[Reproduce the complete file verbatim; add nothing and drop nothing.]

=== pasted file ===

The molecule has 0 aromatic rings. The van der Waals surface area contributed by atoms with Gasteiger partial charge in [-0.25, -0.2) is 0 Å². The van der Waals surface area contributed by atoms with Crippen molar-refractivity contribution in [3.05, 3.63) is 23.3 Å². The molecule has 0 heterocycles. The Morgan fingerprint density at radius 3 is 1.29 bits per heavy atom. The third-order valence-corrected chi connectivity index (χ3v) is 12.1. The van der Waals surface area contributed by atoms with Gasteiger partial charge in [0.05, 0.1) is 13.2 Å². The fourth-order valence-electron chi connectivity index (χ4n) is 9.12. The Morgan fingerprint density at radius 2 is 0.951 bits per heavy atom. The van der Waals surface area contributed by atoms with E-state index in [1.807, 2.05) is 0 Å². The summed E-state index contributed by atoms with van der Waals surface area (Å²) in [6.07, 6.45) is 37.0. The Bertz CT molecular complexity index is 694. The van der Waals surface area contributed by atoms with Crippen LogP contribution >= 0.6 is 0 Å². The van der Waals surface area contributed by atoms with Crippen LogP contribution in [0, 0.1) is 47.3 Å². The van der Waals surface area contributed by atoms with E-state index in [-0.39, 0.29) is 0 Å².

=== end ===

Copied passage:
The molecule has 0 aromatic rings. The van der Waals surface area contributed by atoms with Gasteiger partial charge in [-0.25, -0.2) is 0 Å². The van der Waals surface area contributed by atoms with Crippen molar-refractivity contribution in [3.05, 3.63) is 23.3 Å². The molecule has 0 heterocycles. The Morgan fingerprint density at radius 3 is 1.29 bits per heavy atom. The third-order valence-corrected chi connectivity index (χ3v) is 12.1. The van der Waals surface area contributed by atoms with Gasteiger partial charge in [0.05, 0.1) is 13.2 Å². The fourth-order valence-electron chi connectivity index (χ4n) is 9.12. The Morgan fingerprint density at radius 2 is 0.951 bits per heavy atom. The van der Waals surface area contributed by atoms with E-state index in [1.807, 2.05) is 0 Å². The summed E-state index contributed by atoms with van der Waals surface area (Å²) in [6.07, 6.45) is 37.0. The Bertz CT molecular complexity index is 694. The van der Waals surface area contributed by atoms with Crippen LogP contribution >= 0.6 is 0 Å². The van der Waals surface area contributed by atoms with Crippen LogP contribution in [0, 0.1) is 47.3 Å². The van der Waals surface area contributed by atoms with E-state index in [-0.39, 0.29) is 0 Å².